The savage treatment of George Floyd at the knee of a now-former Minneapolis police officer shows this. The proliferation of video cameras has shown for an unbelieving nation what our black sisters and brothers have been saying for years about their treatment at the hands of a very few in law enforcement.

I believe you. I am sorry it took this long to get through my thick skull.

We must make this country a place that truly has “liberty and justice for all”. One of our national mottos is “E Pluribus Unum”, Latin for “Out of Many, One”. Americans are not a single ethnic group: we are a gumbo of many ingredients that tastes the best when we come together through the heat and seasoning.

The Constitution applies to all Americans. It is not for any gender, ethnicity, national origin, religion, or political belief. A black man has the same right to have a decent job and the same right to drive or walk down the street as any other American.

Our law enforcement professionals take an oath just like the other civil officers and the military in our country. First and foremost is an oath to support the Constitution of the United States against all enemies, foreign and domestic, and to bear true faith and allegiance to the same.  I took that oath on my first day as a Federal investigator on October 10, 1989 and am under that oath today. Those of us under that oath have special responsibilities to see that the Constitution reigns supreme in our body politic.

It is true that a very small percentage of police officers have done wrong. It is also true that a very small percentage of protesters have turned into rioters. It is equally unfair to besmirch all police officers as “crooked” as it is to call all protesters “rioters, looters, and thugs”. Do not judge the many by the actions of a very few.

Words of Wisdom from AFL President Samuel Gompers

Samuel Gompers was President of the AFL from 1886 to 1895, and from 1896 until his death in San Antonio on December 13, 1924. Some of his many quotes are as meaningful now as when he wrote them over 100 years ago. Here are three of his quotes. I have modified one of the quotes with financial figures that make more sense today (I multiplied the dollar amounts by 100 to be more in line with the value of the dollar in 1890 versus 2020).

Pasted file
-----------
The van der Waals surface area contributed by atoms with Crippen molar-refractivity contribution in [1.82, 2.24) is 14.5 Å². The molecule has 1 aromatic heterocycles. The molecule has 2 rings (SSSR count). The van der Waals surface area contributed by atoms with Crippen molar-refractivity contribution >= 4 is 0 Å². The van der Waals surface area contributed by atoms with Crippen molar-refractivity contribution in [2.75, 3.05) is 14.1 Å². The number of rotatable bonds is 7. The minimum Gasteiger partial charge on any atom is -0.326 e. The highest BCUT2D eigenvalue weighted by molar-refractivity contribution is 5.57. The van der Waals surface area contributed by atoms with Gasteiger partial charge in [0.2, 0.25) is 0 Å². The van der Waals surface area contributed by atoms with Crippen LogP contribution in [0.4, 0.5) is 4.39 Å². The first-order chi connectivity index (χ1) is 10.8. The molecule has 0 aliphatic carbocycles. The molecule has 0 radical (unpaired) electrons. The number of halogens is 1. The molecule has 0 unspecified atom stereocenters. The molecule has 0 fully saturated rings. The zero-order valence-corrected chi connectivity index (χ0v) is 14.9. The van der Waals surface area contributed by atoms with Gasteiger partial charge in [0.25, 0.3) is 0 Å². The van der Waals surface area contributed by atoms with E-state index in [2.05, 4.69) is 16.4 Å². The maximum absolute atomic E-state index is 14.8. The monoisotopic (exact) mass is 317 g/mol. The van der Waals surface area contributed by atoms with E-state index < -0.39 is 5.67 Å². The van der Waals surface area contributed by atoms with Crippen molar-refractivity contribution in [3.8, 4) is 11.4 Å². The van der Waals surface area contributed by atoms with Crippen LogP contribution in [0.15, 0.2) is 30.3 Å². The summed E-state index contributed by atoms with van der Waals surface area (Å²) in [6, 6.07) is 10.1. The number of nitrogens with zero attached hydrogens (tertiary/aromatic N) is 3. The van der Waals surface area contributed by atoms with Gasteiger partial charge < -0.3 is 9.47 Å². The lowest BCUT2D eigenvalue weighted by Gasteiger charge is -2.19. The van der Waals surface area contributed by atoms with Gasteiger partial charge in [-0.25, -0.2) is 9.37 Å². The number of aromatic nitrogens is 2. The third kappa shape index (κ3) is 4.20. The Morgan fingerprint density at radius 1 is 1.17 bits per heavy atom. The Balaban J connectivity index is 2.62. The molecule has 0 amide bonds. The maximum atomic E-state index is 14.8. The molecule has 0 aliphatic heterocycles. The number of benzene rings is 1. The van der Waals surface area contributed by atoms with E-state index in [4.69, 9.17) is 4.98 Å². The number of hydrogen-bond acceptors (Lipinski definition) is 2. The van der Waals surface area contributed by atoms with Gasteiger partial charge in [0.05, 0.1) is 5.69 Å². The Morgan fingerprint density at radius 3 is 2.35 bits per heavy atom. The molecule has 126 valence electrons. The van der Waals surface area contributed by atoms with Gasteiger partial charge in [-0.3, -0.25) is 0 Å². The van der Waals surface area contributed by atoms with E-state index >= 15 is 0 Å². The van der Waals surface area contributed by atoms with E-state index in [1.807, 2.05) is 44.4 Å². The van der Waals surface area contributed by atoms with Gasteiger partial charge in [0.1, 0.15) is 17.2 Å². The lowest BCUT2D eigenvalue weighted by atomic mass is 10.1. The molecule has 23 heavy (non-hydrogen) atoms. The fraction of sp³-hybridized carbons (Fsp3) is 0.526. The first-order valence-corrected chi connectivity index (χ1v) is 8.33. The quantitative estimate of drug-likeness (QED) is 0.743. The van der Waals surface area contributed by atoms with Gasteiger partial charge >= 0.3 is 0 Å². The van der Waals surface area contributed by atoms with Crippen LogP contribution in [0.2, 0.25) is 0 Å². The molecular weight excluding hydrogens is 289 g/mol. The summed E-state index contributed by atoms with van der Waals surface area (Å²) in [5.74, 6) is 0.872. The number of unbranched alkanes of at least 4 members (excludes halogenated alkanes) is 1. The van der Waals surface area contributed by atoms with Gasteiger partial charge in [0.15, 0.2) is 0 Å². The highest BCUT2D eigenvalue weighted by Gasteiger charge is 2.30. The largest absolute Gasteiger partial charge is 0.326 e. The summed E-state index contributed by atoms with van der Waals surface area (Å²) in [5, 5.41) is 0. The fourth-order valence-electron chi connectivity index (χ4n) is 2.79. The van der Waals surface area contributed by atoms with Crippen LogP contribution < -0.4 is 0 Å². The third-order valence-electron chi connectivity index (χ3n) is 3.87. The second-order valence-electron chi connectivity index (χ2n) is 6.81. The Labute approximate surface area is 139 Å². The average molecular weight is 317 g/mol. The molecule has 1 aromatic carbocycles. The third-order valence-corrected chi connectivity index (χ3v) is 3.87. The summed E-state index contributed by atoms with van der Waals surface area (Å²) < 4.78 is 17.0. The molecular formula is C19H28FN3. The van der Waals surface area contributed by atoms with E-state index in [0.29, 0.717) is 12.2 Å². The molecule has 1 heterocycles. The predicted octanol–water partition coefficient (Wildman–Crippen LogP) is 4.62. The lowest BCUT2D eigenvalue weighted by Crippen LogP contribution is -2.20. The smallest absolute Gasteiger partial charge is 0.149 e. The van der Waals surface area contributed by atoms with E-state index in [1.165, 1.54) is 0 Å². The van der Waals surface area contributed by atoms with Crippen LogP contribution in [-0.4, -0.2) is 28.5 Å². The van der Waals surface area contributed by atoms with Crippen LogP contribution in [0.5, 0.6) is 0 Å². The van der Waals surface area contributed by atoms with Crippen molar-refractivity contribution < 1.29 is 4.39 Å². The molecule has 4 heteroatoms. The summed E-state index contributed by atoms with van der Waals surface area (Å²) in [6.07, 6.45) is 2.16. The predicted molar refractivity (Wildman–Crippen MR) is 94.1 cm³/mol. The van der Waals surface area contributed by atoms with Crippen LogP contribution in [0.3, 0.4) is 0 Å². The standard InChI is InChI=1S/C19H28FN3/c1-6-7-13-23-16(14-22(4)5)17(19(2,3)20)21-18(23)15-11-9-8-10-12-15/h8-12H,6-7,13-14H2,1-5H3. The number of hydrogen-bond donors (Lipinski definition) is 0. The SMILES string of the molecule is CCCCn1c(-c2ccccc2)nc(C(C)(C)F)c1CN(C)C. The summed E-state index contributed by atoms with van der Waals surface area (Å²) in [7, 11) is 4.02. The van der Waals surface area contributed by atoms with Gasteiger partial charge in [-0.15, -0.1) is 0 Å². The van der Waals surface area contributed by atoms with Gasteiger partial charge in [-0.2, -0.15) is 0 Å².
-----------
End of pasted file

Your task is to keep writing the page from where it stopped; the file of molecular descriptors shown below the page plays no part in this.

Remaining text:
“The man who receives $500,000 a year wants $600,000 a year (note: the original quote was $5000 and $6000), and the man who has $80 million will want $10 million more to make it $100 million (note: the original quote was $800,000 and $100,000 to make it $1 million), while the man who has his billions (note: the original quote was millions) will want everything he can lay his hands on and then raise his voice against the poor devil who wants $10 more a day (note: the original quote was 10 cents).”  From his speech “What Does the Working Man Want?” (speech); Louisville, KY; May 1890.

“And what have our unions done? What do they aim to do? To improve the standard of life, to uproot ignorance and foster education, to instill character, manhood and independent spirit among our people; to bring about a recognition of the interdependence of man upon his fellow man. We aim to establish a normal work-day, to take the children from the factory and workshop and give them the opportunity of the school and the play-ground. In a word, our unions strive to lighten toil, educate their members, make their homes more cheerful, and in every way contribute an earnest effort toward making life the better worth living.”  Samuel Gompers, “Gompers Speaks for Labor”; McClure’s Magazine, February 1912, page 376.

“What does labor want? We want more schoolhouses and less jails; more books and less arsenals; more learning and less vice; more leisure and less greed; more justice and less revenge; in fact, more of the opportunities to cultivate our better natures.”  The Shoe Workers’ Journal, Volume 16 (1915), page 4.

We have come a long way but we are not there yet. Let’s go!

Jeff Darby is a resident of Nederland.  He is President of the Sabine Area Central Labor Council, AFL-CIO, the voice of the AFL-CIO in Southeast Texas representing nearly 10,000 members in around 20 different unions.